Is this a gender-lens investment practice? Yes. But it’s also an intersectional lens. I’m learning that its ok for me to say, “I am concerned with race, class and gender equity” and not feel like I only have to rep for women. I might have been born into a jersey for the white women’s team, but it’s got big sewed-on badges for race and class, too, as I try to prioritize solutions coming out of affected communities in the context of impact investment. It has made me sad to hear some entrepreneurs say, “we reached out to the gender-lens investment community, but many of them just don’t care about race.”
It’s true that just advocating for gender equity is an upward battle in itself—so I don’t fault the gender lens community for prioritizing women, and they have done a fantastic job of comprehensively elevating awareness regarding both women and girls in society. But we all need to care about—and celebrate—the various diverse lenses we bring to the entrepreneur and investor community.
Finally, I didn’t know what actually made my investment practice different as a result of being a woman. If I was going to start talking about being a woman investor, I would actually need to think that being a woman made my work different than a man’s work, right? And is it?
I am blessed to have a male business partner who also views the world through an intersectional lens, and is extremely respectful of women’s leadership. It’s very difficult for me to say that the way I approach investments is particularly different than the way he does—unless in a few very specific circumstances where we investigated companies manufacturing birth control pills or organic tampons, for instance. So why does it matter that I’m a woman?
I would argue that being part of a minority group gives you a greater ability to empathize with people of that group, whether it be based on gender or race. You grew up with more examples of people in that group being successful and considered worthy of love and attention, and hence carry less unconscious bias that would prevent you from seeing potential in people of that group. This I think most people get intuitively (or conversely, may not understand is a blind spot they carry as they struggle to be “race blind” or “gender-neutral.”)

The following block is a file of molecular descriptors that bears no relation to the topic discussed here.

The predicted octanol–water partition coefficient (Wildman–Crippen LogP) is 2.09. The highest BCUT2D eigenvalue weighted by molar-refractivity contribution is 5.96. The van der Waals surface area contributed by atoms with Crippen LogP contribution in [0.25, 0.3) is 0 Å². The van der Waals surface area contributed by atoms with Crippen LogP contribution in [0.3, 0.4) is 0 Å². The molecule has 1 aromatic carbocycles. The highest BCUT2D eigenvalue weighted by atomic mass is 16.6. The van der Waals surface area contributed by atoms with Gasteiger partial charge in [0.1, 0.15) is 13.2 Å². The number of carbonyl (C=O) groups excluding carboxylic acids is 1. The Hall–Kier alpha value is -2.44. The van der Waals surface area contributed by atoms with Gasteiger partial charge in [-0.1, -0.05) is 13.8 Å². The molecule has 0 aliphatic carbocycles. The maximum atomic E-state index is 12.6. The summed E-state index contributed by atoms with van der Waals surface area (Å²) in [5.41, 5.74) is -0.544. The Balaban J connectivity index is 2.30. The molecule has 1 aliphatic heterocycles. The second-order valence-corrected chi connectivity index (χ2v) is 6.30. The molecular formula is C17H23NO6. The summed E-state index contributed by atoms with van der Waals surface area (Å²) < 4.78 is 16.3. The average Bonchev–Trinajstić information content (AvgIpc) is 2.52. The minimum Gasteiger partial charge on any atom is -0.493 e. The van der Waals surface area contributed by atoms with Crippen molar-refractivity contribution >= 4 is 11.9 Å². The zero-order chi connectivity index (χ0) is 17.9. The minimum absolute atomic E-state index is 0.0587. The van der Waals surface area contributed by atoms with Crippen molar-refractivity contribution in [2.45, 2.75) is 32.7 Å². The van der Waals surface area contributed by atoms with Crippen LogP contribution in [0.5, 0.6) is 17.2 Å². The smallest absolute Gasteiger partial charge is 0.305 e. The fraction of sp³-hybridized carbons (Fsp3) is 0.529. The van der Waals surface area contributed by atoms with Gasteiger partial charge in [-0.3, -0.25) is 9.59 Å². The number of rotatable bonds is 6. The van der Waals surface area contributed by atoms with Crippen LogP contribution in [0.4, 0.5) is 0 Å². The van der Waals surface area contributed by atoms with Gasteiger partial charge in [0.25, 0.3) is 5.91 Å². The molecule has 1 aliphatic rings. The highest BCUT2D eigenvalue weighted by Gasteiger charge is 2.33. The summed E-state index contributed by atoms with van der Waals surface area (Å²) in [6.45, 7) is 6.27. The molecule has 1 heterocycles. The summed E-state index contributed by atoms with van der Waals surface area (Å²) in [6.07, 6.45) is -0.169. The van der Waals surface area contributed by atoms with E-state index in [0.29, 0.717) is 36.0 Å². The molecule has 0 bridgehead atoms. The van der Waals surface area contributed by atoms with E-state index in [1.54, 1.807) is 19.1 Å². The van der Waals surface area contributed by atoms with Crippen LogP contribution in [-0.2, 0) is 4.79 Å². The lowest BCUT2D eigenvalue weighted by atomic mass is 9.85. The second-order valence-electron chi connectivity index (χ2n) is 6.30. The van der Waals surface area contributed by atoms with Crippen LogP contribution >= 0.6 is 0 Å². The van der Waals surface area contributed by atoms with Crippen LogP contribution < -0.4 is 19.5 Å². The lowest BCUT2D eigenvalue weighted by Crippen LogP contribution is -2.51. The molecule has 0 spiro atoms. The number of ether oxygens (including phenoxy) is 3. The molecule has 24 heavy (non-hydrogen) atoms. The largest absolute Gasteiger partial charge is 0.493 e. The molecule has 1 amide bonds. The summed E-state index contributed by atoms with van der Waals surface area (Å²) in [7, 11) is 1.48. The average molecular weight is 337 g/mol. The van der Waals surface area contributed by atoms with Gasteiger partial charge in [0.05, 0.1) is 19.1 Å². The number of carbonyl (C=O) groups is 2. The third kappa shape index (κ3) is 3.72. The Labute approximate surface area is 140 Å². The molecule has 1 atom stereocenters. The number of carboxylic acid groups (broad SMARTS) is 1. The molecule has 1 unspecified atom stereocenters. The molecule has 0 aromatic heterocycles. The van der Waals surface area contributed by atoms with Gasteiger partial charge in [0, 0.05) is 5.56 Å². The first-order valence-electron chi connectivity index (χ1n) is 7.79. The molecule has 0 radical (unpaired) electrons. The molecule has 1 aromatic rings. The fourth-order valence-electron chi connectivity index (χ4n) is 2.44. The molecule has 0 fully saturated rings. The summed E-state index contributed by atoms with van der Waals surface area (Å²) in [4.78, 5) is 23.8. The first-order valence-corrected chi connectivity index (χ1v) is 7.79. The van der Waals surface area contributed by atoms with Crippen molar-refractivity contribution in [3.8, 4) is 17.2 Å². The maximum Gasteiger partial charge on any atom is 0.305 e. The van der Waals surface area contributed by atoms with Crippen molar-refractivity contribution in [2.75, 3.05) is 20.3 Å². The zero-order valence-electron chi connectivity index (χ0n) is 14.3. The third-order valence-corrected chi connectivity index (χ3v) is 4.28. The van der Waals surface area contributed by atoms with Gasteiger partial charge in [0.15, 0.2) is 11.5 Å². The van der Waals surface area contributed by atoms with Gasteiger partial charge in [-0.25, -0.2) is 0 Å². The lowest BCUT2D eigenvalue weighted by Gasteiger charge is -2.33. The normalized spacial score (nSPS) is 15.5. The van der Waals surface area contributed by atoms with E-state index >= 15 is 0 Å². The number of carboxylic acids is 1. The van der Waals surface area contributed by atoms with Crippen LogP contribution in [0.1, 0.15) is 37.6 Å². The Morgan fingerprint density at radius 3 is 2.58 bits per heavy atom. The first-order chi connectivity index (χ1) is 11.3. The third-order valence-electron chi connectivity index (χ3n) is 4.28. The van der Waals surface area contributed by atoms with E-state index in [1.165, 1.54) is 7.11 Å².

I was talking to a colleague, one of ten black women partners at a well-known investment bank out of over a thousand partners worldwide, who added the following insight that I also see as relevant to my experience as a white woman investor: Being one in a thousand also means that you’re constantly used to navigating the distance between yourself and other groups, which makes you a better investor. You’re simply more comfortable with the idea of difference, as it’s constantly around you. You’re reminded to question assumptions and equally step outside your home-base cultural group or general understanding of how people work.
As she noted, “Being ‘different’ and successful, allows you to know instinctively that value can be found in places, spaces, and people that are often overlooked. I have always had to build bridges to survive and thrive because I am always a non-correlated asset class. As a finance professional, as a person focused on finding opportunity – it is important to be able to see nuance and shades of gray. If you are always looking to find investment opportunity in all the obvious places – so is everyone else.”
Her analysis reminded me of the political scientist Robert Putnam, whose seminal work addressed the differences between bonding and bridging social capital in society. Being a black woman in the investment world gave her a unique kind of bonding capital—within black and female-centered communities–but her experience also made her stronger in her bridging capital, as she’s more used to navigating difference across groups. At Candide Group the companies and funds we have supported have over 50% women or people of color founders and management, which I do believe is a direct result of our diverse team—also majority women and people of color—having significant bridging experience.
So, I’m coming to terms with being a woman investor. A woman investor who wants other women to fight past suppressed memories of the algebra teacher telling them they were stupid, or the economics professor telling them “don’t major in economics, you won’t be able to do the math,” to do the work that excites them and can drive social change. (Ok, I tell these as hypotheticals, but yes, they happened to me). A woman investor who is used to navigating difference, and thus is hopefully more astute in identifying trends that will light the fire of an increasingly diverse world. And a woman investor who will fight fiercely for other women to take an intersectional approach to our work—lifting up the voices of women, with a distinct eye towards race and class as well.
That’s what I’ve discovered being a woman investor means to me…what does it mean to you?